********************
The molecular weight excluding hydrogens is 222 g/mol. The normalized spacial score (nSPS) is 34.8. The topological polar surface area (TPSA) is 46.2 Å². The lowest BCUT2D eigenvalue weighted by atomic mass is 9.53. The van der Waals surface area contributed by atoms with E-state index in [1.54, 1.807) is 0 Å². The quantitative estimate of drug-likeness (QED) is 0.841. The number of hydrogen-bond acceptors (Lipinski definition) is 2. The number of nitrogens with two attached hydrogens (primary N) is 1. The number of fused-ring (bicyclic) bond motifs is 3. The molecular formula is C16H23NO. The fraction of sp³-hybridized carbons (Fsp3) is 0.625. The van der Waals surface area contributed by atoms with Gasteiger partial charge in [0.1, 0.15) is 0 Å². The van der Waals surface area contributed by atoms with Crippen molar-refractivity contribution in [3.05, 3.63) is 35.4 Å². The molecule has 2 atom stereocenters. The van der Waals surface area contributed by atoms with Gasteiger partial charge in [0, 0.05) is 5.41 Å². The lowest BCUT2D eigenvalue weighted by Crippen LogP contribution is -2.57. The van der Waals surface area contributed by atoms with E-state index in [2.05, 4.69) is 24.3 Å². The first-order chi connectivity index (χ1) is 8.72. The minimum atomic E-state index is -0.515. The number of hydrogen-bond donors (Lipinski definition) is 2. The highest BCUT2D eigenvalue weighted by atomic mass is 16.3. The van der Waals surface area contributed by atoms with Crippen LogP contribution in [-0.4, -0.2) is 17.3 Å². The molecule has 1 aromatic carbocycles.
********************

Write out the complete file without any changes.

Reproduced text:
The molecular weight excluding hydrogens is 222 g/mol. The normalized spacial score (nSPS) is 34.8. The topological polar surface area (TPSA) is 46.2 Å². The lowest BCUT2D eigenvalue weighted by atomic mass is 9.53. The van der Waals surface area contributed by atoms with E-state index in [1.54, 1.807) is 0 Å². The quantitative estimate of drug-likeness (QED) is 0.841. The number of hydrogen-bond acceptors (Lipinski definition) is 2. The number of nitrogens with two attached hydrogens (primary N) is 1. The number of fused-ring (bicyclic) bond motifs is 3. The molecular formula is C16H23NO. The fraction of sp³-hybridized carbons (Fsp3) is 0.625. The van der Waals surface area contributed by atoms with Gasteiger partial charge in [0.1, 0.15) is 0 Å². The van der Waals surface area contributed by atoms with Crippen molar-refractivity contribution in [3.05, 3.63) is 35.4 Å². The molecule has 2 atom stereocenters. The van der Waals surface area contributed by atoms with Gasteiger partial charge in [0, 0.05) is 5.41 Å². The lowest BCUT2D eigenvalue weighted by Crippen LogP contribution is -2.57. The van der Waals surface area contributed by atoms with E-state index in [2.05, 4.69) is 24.3 Å². The first-order chi connectivity index (χ1) is 8.72. The minimum atomic E-state index is -0.515. The number of hydrogen-bond donors (Lipinski definition) is 2. The highest BCUT2D eigenvalue weighted by atomic mass is 16.3. The van der Waals surface area contributed by atoms with Crippen LogP contribution in [-0.4, -0.2) is 17.3 Å². The molecule has 1 aromatic carbocycles.